“But some things should disqualify people from public service — a Nazi salute, sexual assault, preying on children and, yes, dressing as a Klansman or in blackface — and it doesn’t matter if it happened 35 years ago,” wrote Washington Post columnist Dana Milbank on the case of Virginia Governor Ralph Northam and the controversial picture from his past which may or may not have shown him wearing either blackface or a Klan robe. After his initial apology, the Virginia governor later claimed he wasn’t actually in the photo that appeared on his page, but did admit to blackening his face to portray Michael Jackson once. Even so, Puritans like Milbank say he’s no longer qualified.
Someone like Northam may consider it “unfair,” argues Milbank, considering his life of public service and devotion to being a good liberal, but it’s just the way it is. Northam and others - like Virginia’s attorney general, who joined the fun by admitting that he too donned blackface in the 80’s to impersonate a black rapper - have committed the unpardonable sin, and they should have hell to pay.
Interestingly, the New Puritans are still busily doing the Lord’s Work as they uncover one decades-old yearbook after another in an attempt to expose the devious miscreants who had anything to do with any pictures of anyone in blackface at any point in the past by anyone living today. Even USA Today editor-in-chief Nicole Carroll got caught up in the sting and was forced to issue an apology for having been involved in the production of a 1989 Arizona State yearbook that showed people in blackface portraying Mike Tyson and Robin Givens. Do you feel safer, now that her transgressions have been exposed? I know I do!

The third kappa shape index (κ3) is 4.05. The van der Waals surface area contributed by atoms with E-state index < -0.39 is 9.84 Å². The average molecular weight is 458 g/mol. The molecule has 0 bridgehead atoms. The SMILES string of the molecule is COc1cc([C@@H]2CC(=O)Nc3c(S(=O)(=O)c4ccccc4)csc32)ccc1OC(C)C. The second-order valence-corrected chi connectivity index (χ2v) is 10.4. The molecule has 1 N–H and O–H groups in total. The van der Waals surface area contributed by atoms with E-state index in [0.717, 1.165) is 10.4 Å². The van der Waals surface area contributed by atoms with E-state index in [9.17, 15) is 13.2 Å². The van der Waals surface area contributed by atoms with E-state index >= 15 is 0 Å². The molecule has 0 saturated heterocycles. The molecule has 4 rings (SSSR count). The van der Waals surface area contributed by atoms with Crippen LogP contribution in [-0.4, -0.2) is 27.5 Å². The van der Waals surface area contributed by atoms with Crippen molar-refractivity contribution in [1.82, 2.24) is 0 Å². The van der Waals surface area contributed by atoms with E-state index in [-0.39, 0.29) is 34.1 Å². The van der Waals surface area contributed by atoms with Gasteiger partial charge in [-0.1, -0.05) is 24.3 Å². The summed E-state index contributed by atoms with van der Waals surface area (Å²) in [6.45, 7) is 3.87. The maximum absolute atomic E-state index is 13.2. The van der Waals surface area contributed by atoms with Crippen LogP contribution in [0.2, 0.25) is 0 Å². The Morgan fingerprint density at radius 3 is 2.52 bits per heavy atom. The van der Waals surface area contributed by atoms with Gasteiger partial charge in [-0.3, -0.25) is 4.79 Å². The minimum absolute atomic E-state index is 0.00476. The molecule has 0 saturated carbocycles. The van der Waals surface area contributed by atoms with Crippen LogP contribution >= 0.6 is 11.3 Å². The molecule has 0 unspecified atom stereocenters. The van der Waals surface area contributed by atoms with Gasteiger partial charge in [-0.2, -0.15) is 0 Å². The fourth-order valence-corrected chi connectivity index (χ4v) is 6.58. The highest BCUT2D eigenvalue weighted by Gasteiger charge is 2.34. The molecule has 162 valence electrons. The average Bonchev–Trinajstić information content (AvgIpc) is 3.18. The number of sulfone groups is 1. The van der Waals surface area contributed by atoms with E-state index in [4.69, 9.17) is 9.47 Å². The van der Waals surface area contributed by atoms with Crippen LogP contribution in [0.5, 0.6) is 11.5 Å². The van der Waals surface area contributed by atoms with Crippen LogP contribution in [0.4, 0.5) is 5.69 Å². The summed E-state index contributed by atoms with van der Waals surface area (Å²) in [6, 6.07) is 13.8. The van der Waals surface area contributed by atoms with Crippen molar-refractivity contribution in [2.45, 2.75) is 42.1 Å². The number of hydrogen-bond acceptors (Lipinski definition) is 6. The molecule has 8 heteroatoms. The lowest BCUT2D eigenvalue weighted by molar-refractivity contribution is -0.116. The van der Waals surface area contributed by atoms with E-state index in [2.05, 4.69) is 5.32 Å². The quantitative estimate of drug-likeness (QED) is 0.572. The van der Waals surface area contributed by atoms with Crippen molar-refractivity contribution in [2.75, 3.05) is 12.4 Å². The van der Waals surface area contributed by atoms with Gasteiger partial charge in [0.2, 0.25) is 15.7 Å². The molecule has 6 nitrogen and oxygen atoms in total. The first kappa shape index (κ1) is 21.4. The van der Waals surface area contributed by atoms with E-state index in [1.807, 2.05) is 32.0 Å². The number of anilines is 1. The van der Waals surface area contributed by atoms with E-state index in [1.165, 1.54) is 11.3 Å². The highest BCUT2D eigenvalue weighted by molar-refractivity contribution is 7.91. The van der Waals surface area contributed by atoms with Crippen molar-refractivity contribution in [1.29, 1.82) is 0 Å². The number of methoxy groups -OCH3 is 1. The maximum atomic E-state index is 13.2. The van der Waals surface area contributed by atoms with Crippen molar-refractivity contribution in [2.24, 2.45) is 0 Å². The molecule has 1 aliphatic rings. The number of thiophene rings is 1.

Interestingly, CNN host Michael Smerconish lamented the Jussie Smollett hoax story, not for falsely slamming Trump supporters, but for taking away from the much more important blackface blasts-from-the-past that he thinks “should have dominated the conversation” (minus the well-known liberal celebrities who did it with zero career consequences, of course). Because finding out who liked Michael Jackson enough to impersonate him in the 80’s and publicly shaming them into oblivion is something the nation should totally be focused on.
Which again brings up the question - does motive matter? At all? Not to the New Puritans, obviously, at least when it comes to blackface and other politically correct mores. But should motive matter to the rest of us normal people? Is there a difference between, say, donning blackface to put down and make fun of black people, as has tragically occurred in our nation’s history, and darkening one’s skin to play a character during a time when it wasn’t universally considered the unpardonable sin it is now? Are we really at a point where we are, with a straight face, saying “no” in response to that question?
Today’s politically correct society has lost all sense of nuance. There are differences in “hate crimes” and even in the debate on whether the term should be used at all. There are also differences of degree on blackface and other politically incorrect sins.
But when it comes to motives, we’ve got it all backwards. The law should be blind when it comes to crimes against human beings, motives being used only to help determine whether the crime occurred. However, when it comes to ‘sinners’ who defy the ‘current year’ mores of political correctness, motives should matter, a whole lot. But they don’t, which says a lot about the impact liberalism has had on our culture.